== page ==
Edge of the Sky – book review

Edge of the Sky – book review
Robert Trotta lectures in astrophysics at Imperial College London. He's also a science communicator who likes to share his knowledge with the public. So he set himself the task of writing about the Universe using only words from a list of the 1000 most common English words. The list doesn't even include the word Universe, so it was a tricky business. How did he do?

I found The Edge of the Sky a charming little book – the main text is only about seventy pages – and it was fun to read. The 'Universe' is called the All-There-Is, and the book's subtitle is All You Need to Know About the All-There-Is.

The Edge of the Sky deals with advanced concepts in cosmology, the study of the origin and evolution of the Universe. It doesn't do this as a textbook, but rather as a story. This may put some readers off, but those who are allergic to textbooks may prefer it. The language is sometimes poetic, sometimes amusing, and often echoes the cadences of English renderings of creation tales.

Some of the language is questionable, but the author's treatment of 'dark matter' and 'dark energy' is superb. Dark and matter are on the word list, but not energy, so he names dark energy the Big Push. A few textbook facts show how appropriate this is.

  • The Universe consists of – at most – 5% of the stuff we can see.

  • About 25% of it is dark matter – we don't know what that is and can't see it, but can see its effects.

  • The other 70% is dark energy – a complete mystery, but it's speeding up the expansion of the Universe.

I think Big Push is more expressive than dark energy!

Up-Goer Five
The inspiration for Trotta's book was “XKCD” cartoonist Randall Munroe's Up-Goer Five. Up-Goer Five is NASA's Saturn V rocket which launched men to the Moon. Munroe annotated a drawing of the rocket using only words from a most-used list. There is now an online text editor based on the list, and Trotta has followed the rules for using it, such as including proper names by prefacing them with Mr or Mrs. However it also says that "'technical' words can be 'enclosed' in single quotes if, for example, you need to 'define' them." Trotta hasn't made use of this.

Who is the target audience?
I noticed that a number of scientists praised the book. However the author describes the book as “[introducing] the general reader to the latest discoveries and outstanding mysteries in modern cosmology.” Though perhaps he meant to say that the book “opens up the way for people-who-read to understand the latest found-things and the things we still don't understand in the All-That-Is.”

Is the language helpful for the general reader? To some extent, yes, but I'm not entirely convinced.

People who are knowledgeable in a given field share concepts and vocabulary – jargon, in this case, is their shared vocabulary. However when presenting ideas to outsiders, jargon needs to be avoided or explained. Limiting the vocabulary simplifies the language in some ways. Yet if there are still complex concepts then you have to invent words by making compound words. Fair enough, but this isn't necessarily better than using existing terms, especially if they're ones that the readers would already know.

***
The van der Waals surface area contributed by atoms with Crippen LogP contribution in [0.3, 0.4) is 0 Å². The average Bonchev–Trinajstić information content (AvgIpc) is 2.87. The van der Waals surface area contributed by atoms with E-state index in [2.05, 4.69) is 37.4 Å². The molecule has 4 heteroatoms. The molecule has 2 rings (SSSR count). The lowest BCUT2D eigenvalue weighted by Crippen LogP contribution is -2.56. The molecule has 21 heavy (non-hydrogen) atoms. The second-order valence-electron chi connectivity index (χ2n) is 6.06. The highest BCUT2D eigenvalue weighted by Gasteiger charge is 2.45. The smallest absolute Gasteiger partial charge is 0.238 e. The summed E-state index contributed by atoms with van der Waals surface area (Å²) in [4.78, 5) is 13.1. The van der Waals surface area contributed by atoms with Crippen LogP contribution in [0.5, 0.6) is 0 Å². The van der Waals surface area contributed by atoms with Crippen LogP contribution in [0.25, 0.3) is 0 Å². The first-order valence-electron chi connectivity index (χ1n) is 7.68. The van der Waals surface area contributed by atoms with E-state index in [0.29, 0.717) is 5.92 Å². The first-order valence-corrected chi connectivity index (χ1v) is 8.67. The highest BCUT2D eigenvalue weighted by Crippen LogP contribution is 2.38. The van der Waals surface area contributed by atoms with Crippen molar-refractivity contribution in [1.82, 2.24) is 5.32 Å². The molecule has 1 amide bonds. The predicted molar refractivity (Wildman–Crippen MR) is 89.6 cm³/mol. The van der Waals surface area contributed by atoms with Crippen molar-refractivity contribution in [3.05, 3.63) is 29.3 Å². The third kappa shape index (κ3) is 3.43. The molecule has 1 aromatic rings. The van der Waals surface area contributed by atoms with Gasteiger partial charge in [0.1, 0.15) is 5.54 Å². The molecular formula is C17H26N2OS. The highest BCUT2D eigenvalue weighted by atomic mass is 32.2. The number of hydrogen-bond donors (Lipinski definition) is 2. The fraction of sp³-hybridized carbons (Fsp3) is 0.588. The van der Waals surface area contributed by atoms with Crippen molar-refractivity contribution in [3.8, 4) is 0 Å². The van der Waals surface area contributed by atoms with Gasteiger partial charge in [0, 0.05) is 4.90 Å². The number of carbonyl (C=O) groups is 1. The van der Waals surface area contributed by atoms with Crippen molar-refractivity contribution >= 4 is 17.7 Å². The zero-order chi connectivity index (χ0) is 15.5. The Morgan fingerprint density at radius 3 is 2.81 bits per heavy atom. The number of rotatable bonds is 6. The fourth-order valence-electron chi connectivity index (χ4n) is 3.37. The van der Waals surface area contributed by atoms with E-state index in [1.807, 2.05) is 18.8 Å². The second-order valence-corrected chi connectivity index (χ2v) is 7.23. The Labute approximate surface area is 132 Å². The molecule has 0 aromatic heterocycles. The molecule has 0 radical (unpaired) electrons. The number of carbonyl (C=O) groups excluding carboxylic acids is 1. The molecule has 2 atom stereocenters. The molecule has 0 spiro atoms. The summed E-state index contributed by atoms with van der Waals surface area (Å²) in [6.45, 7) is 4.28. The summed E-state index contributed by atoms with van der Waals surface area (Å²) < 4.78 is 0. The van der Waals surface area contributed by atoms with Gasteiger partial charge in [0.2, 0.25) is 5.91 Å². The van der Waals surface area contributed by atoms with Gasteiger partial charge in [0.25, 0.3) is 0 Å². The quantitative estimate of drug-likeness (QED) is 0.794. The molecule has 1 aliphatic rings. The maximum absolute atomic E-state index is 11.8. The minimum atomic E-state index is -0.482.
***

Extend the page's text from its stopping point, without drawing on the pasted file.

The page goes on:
The list of 1000 most common words doesn't, for example, include 'planet', 'moon' or 'universe'. Would you think of these words as jargon? I'd say the general reader would understand them. They aren't among the most commonly used words, because we don't need them to get by in day-to-day communication.

Some of the made-up words don't make sense. Crazy star is a confusing substitute for planet, since planets aren't stars and they aren't crazy. Trotta has also renamed the planets, though Up-Goer Five would allow their correct names. But which is easier to understand – He-Who-Talks-for-the-Gods or 'Mercury'?

Earth is Home World. Isn't it a planet? Shouldn't it be Home Crazy Star? Or if Earth is Home World, why aren't the other planets other worlds? A dwarf star could be a small other world, though Trotta would have to give up his little joke of calling dwarf planets minute crazy stars. The 60-second minute is common, but minute (my.NUTE) meaning tiny? No.

And if you're not British, what do you make of this? Who are the people “who wear horse hair on their head and try to trip up other people for a living”? Hint: “They explain how things have really gone, say, if someone has killed another person, and have to make sure they are believed.” (They're barristers, lawyers who still wear horsehair wigs in court.)

It's a quirky little book and it might be just right for someone you know. Since I wasn't reading it as a general reader, I had a look at the Amazon and Goodreads reader ratings. Overall it got 4/5 stars out of quite a number of reviews and ratings. Someone asked me if it were for learners or children. I'd say no to both – too complicated for second language learners and too sophisticated for most children.

Roberto Trotta, The Edge of the Sky – All You Need to Know About the All-There-Is, Basic Books, 2014

Note: The publishers kindly supplied a copy of this book for my review.

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